Estate planning encompasses much more than wills and trusts. A well-developed estate plan can greatly benefit the family of the deceased at a difficult time. The estate planning lawyers of Kaufman, Nichols & Kaufman create estate plans designed to achieve your goals and benefit your family and beneficiaries. It is a priority for the firm’s estate planning attorneys to make certain that you understand your options, the impact of decisions, and the purpose of every legal instrument in your estate plan.
We provide a wide range of services to help you meet your personal and financial goals. Our estate planning services in this area include the following:
The estate planning lawyers of Kaufman, Nichols & Kaufman work to protect the assets their clients have worked a lifetime to accumulate. They tell clients directly whether or not they need a trust, which type of trust best suits their needs, or whether a simple will is sufficient.
To properly draft a will or prepare a trust requires more than just filling out forms. Our experienced estate planning attorneys discuss a client’s needs and goals, describe their options, and give them the information they need to make informed decisions about what will happen to their assets and who will care for their children after they are gone.
By carefully preparing the appropriate estate planning instruments, the attorneys are able to protect clients’ estates from a potential will contest or trust dispute.
Kaufman, Nichols & Kaufman handles the following matters related to estate planning:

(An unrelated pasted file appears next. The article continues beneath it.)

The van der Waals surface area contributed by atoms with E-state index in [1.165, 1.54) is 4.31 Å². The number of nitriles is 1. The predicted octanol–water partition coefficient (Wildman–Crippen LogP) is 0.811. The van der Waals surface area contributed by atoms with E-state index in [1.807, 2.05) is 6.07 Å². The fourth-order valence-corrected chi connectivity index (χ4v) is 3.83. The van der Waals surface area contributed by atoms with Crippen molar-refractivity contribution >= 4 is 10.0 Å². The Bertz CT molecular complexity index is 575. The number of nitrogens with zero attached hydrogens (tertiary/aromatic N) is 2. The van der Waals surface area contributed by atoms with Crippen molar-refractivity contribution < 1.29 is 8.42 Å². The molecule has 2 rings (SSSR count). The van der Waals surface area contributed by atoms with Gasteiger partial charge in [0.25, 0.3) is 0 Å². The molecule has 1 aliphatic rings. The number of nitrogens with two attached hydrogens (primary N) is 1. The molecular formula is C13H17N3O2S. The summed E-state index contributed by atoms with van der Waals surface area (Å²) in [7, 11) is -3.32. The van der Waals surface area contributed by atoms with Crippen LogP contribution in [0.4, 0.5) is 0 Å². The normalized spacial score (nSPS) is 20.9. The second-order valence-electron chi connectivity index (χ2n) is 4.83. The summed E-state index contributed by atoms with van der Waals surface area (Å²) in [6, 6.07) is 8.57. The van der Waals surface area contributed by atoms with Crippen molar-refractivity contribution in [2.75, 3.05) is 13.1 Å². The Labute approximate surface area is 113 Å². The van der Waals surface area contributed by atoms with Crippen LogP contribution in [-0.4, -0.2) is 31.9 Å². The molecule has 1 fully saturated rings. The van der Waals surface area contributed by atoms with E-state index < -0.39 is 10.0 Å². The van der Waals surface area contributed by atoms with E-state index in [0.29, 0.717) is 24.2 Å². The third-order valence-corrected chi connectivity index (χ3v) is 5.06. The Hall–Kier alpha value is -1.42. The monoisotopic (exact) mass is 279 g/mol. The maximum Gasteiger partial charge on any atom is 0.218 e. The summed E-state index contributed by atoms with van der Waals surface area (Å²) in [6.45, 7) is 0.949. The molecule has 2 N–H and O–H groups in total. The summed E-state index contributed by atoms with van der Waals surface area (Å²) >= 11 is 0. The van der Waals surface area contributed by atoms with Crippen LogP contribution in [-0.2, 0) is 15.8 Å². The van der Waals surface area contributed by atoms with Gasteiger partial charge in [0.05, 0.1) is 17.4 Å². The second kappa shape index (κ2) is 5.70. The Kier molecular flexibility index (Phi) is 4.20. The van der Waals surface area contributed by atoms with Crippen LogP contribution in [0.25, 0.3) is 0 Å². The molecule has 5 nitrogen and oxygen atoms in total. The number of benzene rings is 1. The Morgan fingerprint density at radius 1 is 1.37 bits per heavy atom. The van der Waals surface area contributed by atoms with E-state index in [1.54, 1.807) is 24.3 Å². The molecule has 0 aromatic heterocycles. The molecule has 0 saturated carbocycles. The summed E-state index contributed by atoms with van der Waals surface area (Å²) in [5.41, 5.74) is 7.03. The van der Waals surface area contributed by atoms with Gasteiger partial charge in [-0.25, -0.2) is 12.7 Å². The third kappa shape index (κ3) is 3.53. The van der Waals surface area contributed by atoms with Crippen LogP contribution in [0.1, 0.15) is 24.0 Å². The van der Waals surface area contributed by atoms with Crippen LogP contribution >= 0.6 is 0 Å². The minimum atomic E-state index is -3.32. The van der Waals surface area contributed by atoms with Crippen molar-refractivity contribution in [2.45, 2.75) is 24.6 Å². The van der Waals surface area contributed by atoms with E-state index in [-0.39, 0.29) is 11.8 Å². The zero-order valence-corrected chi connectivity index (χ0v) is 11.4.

- Trusts, including trust administration
- Advance health care directives
- Guardianship and conservatorship services
- Contested will and trust dispute litigation
If you do not have an estate plan or if it has been many years since your plan has been reviewed and updated, it is important to contact an attorney that can offer efficient, professional, and cost-effective advice. Contact Kaufman, Nichols & Kaufman in Ogden to schedule a consultation with an experienced estate planning attorney.
Kaufman, Nichols & Kaufman will help your legacy live through your wills and trusts. Contact us to assure your legacy.
In many cases, probate is necessary to settle a deceased person’s affairs and pass property to beneficiaries. The process involves inventorying, gathering and valuing estate assets, giving notice to creditors, settling creditor claims, filing tax returns, paying any applicable income or estate taxes, and transferring assets to beneficiaries named in the will or as directed by Utah probate law. The probate process can be complicated, but its goal is to ensure that the final wishes of the decedent are followed.
Probate in Utah can generally be conducted formally or informally. Kaufman, Nichols & Kaufman’s attorneys are experienced in both formal and informal probate proceedings. The firm can advise the personal representative (sometimes called “executor”) on the performance of these important legal responsibilities.
Should beneficiaries or other interested parties contest the will or dispute the personal representative’s actions in administering the estate, the firm can represent any party in negotiation or in probate actions. The firm can also assist with creditor claims against estates in probate.